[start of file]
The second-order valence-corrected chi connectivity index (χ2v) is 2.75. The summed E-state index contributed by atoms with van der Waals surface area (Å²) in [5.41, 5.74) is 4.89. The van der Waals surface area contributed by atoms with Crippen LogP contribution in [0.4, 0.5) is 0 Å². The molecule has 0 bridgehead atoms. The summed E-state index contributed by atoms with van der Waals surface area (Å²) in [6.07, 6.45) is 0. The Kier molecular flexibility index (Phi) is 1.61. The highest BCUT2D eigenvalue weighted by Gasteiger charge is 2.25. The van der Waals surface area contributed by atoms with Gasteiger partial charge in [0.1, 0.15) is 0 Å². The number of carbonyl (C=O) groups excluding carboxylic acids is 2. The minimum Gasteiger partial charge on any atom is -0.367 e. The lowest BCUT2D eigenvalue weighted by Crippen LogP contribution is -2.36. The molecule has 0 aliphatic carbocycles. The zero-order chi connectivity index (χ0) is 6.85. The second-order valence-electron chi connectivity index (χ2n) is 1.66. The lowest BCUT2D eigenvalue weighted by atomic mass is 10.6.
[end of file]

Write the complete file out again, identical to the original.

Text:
The second-order valence-corrected chi connectivity index (χ2v) is 2.75. The summed E-state index contributed by atoms with van der Waals surface area (Å²) in [5.41, 5.74) is 4.89. The van der Waals surface area contributed by atoms with Crippen LogP contribution in [0.4, 0.5) is 0 Å². The molecule has 0 bridgehead atoms. The summed E-state index contributed by atoms with van der Waals surface area (Å²) in [6.07, 6.45) is 0. The Kier molecular flexibility index (Phi) is 1.61. The highest BCUT2D eigenvalue weighted by Gasteiger charge is 2.25. The van der Waals surface area contributed by atoms with Gasteiger partial charge in [0.1, 0.15) is 0 Å². The number of carbonyl (C=O) groups excluding carboxylic acids is 2. The minimum Gasteiger partial charge on any atom is -0.367 e. The lowest BCUT2D eigenvalue weighted by Crippen LogP contribution is -2.36. The molecule has 0 aliphatic carbocycles. The zero-order chi connectivity index (χ0) is 6.85. The second-order valence-electron chi connectivity index (χ2n) is 1.66. The lowest BCUT2D eigenvalue weighted by atomic mass is 10.6.